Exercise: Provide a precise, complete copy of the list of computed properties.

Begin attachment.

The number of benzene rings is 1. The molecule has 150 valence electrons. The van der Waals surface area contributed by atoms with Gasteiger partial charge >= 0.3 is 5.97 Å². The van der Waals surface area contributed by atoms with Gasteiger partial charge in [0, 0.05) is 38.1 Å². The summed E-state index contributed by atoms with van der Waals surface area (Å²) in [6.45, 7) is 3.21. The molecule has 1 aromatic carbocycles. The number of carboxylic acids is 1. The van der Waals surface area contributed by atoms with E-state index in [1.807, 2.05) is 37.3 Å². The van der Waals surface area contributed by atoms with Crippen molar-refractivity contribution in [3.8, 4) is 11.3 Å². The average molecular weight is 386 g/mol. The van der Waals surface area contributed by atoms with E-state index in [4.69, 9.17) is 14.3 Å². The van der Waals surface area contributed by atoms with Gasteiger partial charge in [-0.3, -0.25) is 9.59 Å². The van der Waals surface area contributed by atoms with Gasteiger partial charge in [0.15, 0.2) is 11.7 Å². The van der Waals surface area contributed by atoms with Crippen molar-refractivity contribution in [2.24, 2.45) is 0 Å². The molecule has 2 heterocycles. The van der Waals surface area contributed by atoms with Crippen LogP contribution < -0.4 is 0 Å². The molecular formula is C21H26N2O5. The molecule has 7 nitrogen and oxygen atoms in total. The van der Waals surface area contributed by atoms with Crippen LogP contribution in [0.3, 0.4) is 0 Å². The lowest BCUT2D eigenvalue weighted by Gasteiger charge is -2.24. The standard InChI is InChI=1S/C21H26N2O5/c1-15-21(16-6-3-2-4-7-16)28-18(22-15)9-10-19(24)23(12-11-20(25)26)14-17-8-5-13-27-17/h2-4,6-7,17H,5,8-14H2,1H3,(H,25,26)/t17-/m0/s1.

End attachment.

The number of benzene rings is 1. The molecule has 150 valence electrons. The van der Waals surface area contributed by atoms with Gasteiger partial charge >= 0.3 is 5.97 Å². The van der Waals surface area contributed by atoms with Gasteiger partial charge in [0, 0.05) is 38.1 Å². The summed E-state index contributed by atoms with van der Waals surface area (Å²) in [6.45, 7) is 3.21. The molecule has 1 aromatic carbocycles. The number of carboxylic acids is 1. The van der Waals surface area contributed by atoms with E-state index in [1.807, 2.05) is 37.3 Å². The van der Waals surface area contributed by atoms with Crippen molar-refractivity contribution in [3.8, 4) is 11.3 Å². The average molecular weight is 386 g/mol. The van der Waals surface area contributed by atoms with E-state index in [4.69, 9.17) is 14.3 Å². The van der Waals surface area contributed by atoms with Gasteiger partial charge in [-0.3, -0.25) is 9.59 Å². The van der Waals surface area contributed by atoms with Gasteiger partial charge in [0.15, 0.2) is 11.7 Å². The van der Waals surface area contributed by atoms with Crippen molar-refractivity contribution in [2.24, 2.45) is 0 Å². The molecule has 2 heterocycles. The van der Waals surface area contributed by atoms with Crippen LogP contribution < -0.4 is 0 Å². The molecular formula is C21H26N2O5. The molecule has 7 nitrogen and oxygen atoms in total. The van der Waals surface area contributed by atoms with Crippen LogP contribution in [0.3, 0.4) is 0 Å². The lowest BCUT2D eigenvalue weighted by Gasteiger charge is -2.24. The standard InChI is InChI=1S/C21H26N2O5/c1-15-21(16-6-3-2-4-7-16)28-18(22-15)9-10-19(24)23(12-11-20(25)26)14-17-8-5-13-27-17/h2-4,6-7,17H,5,8-14H2,1H3,(H,25,26)/t17-/m0/s1.